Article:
General Motors is shutting down the Lordstown plant for an extra week in August to maintain the balance between supply and demand.
The shutdown is coming just two months after the Lordstown-built Cruze set an all-time sales record. GM sold 32,871 units in June, and it has sold 264,843 Cruzes through the first half of the year.
There will be an extra week of shutdown starting Aug. 26, said Glenn Johnson, president of United Auto Workers Local 1112 in Lordstown.
“We were told it was just to align volume with customers,” he said.
GM seems to have a good line on what the customer base is for the Cruze and where sales figures will be, Johnson said.
The union trusts the company to make the right decision in terms of how much supply of the Cruze is needed, he said.
Tom Mock, GM communications manager for the Lordstown and Parma plants, reiterated the point that the closure was simply to “align the product with market demands.”
The plant already took its typical summer shutdown at the beginning of July, Johnson said.
The decision to reduce supply shows long-term thinking by GM, said Eric Lyman, vice president and senior analyst for automotive information website TrueCar.com.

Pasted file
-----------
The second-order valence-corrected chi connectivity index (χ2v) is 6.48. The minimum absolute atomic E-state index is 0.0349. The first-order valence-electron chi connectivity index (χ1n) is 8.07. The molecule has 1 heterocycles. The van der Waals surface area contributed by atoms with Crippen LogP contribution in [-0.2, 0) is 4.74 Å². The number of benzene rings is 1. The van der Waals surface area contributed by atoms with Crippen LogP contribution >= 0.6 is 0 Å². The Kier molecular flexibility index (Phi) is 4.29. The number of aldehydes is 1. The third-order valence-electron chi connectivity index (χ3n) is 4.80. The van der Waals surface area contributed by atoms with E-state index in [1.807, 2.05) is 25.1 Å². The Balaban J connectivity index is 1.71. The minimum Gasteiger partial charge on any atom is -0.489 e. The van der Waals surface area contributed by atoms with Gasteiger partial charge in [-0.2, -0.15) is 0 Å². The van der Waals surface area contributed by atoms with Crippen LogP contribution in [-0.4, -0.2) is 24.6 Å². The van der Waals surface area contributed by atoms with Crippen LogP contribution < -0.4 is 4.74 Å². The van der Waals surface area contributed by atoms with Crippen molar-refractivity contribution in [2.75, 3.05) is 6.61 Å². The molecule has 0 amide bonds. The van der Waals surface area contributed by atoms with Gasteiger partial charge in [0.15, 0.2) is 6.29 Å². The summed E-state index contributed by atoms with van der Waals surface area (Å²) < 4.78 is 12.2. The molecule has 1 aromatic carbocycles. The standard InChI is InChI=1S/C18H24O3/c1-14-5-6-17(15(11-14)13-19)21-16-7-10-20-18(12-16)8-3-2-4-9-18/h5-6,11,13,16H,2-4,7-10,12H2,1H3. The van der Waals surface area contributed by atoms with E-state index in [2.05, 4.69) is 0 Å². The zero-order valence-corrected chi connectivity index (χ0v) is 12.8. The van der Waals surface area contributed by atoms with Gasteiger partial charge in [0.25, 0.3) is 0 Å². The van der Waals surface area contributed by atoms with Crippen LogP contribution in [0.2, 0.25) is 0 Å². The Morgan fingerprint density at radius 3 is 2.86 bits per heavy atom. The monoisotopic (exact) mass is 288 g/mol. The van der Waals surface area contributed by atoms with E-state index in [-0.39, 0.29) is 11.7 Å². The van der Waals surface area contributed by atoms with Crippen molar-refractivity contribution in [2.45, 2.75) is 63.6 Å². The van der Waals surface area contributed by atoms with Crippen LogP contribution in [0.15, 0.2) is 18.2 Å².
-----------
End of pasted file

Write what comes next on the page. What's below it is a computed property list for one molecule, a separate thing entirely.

“Incentive spending on the Cruze had increased this year from around $1,200 [per vehicle] to around $2,200,” he said.
Many automakers are taking the step to reduce production as opposed to increasing incentives to sell more vehicles, Lyman said. Increased incentive spending hurts resale value. GM took similar action with Malibu production.
“As a business decision, reducing production to uphold value is one of the best things they could do,” he said.
The most-successful automotive brands do a good job of balancing the “organic consumer demand” with supply while keeping incentives low, Lyman said.
GM took a similar action shutting down for a week to curb supply in December 2012. The company stated that shutdown was to keep supply at an appropriate level during a slow time of the year for compact-car sales.
Lyman said the delay of the next-generation Cruze by a year also may be a long-term decision from GM.
In the short term, the company will lose the typical sales boost that comes from a new vehicle, but it will help GM overall if it improves the quality of the next Cruze.
“We don’t know why [the delay has occurred], but if it has something to do with improving quality, it’s a solid long-term decision for the future of the vehicle,” he added.